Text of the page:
IF FASHION is a zeitgeist, so is music. Both have the ability to capture culture, emotion and the politics of the time and act as an artefact for years to come. In the same manner of how perfume presents dimension to Gabrielle Chanel, so did music. It was an essential part of her life.
Prior to becoming the well-known designer we all now know of, Gabrielle dreamt of being a singer. In a pavilion named La Rotonde in Moulins, she made her debut and would often sing in-between acts earning her the name of Coco. Gradually, through the help of friends, her taste for music became more refined as Marthe Davelli and Misia Sert opened her up to a new world of tunes.
Along with these two ladies, Gabrielle’s close circle of friends was made up of creatives, such as painters and writers who educated her on their specialised subjects. Through this, she was able to incorporate these influences into her collections and create contemporary collections.
Aware of her own daring spirit, she found a similar one in composer Igor Stravinsky, known for his work The Firebird and Petrushka for Sergei Diaghilev’s Ballets Russes. So in awe, she commissioned the recreation of his third work The Rite of Spring and in 1921, Stravinsky created The Five Fingers, a minimalistic piano piece that helped shape the thought process behind the creation of the world-famous perfume, Chanel No.5.
With the Roaring Twenties in full swing in France, jazz and haute couture became the designer’s two loves. As parties thrived and the need to forget the trauma from the war, Gabrielle found her own favourite spot to enjoy the festivities. The Bœuf sur le Toit was a cabaret in the capital where music from Africa and South America was played and contrasted with Georges Auric, Louis Durey and Francis Poulenc to name a few – a cultural cocktail of music.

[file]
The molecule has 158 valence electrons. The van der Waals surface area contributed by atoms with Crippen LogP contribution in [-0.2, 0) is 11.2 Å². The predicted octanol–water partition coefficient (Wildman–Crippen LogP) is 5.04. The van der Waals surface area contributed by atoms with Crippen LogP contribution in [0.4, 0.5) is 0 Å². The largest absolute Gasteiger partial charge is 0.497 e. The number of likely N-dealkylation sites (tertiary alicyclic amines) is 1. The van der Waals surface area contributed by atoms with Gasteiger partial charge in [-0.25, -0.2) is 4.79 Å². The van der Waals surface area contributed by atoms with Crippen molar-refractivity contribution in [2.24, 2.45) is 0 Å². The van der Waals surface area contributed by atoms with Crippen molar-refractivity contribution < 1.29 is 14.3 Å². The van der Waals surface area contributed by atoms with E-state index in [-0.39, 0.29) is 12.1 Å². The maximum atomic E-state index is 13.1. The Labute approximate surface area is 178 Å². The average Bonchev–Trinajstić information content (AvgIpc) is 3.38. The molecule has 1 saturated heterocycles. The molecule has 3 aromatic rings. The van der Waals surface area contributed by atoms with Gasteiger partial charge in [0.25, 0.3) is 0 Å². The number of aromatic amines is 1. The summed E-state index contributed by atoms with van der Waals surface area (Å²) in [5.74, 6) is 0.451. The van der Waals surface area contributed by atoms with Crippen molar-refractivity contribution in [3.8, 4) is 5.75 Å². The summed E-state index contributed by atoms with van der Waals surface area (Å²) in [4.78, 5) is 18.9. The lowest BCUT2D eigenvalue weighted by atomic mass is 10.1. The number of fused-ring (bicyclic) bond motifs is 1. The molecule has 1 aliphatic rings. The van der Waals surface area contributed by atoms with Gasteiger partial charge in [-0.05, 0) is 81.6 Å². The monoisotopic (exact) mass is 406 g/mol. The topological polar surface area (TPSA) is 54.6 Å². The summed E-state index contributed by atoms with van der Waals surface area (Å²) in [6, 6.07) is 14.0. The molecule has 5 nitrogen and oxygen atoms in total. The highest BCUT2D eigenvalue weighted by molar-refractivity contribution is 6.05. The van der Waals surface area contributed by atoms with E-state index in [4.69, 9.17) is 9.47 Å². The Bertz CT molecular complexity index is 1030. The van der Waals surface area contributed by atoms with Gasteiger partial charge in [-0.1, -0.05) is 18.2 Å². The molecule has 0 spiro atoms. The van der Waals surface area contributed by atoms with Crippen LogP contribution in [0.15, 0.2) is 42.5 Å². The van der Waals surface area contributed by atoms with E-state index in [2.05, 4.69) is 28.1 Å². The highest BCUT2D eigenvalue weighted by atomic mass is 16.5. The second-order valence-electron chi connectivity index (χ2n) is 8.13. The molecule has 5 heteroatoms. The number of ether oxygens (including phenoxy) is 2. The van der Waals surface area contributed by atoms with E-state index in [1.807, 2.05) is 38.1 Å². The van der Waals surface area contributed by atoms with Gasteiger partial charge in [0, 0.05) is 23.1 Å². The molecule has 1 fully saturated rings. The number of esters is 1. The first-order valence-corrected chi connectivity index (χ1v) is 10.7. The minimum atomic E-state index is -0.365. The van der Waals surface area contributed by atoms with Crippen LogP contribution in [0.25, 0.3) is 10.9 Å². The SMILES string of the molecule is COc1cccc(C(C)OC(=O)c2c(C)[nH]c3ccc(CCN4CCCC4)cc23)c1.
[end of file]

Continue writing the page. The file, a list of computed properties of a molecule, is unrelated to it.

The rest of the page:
In the 1960s, Gabrielle swapped European music with the edge of British rock ’n’ roll as she took off to London. Introduced to the Beatles, her love of music only heightened as different sounds depicted different moments of her adventurous life. Since then, the French fashion house has continued to mix music into presentations, use musicians as muses and ambassadors, but most importantly ensured the daring spirit of Gabrielle has remained alive.
by Imogen Clark
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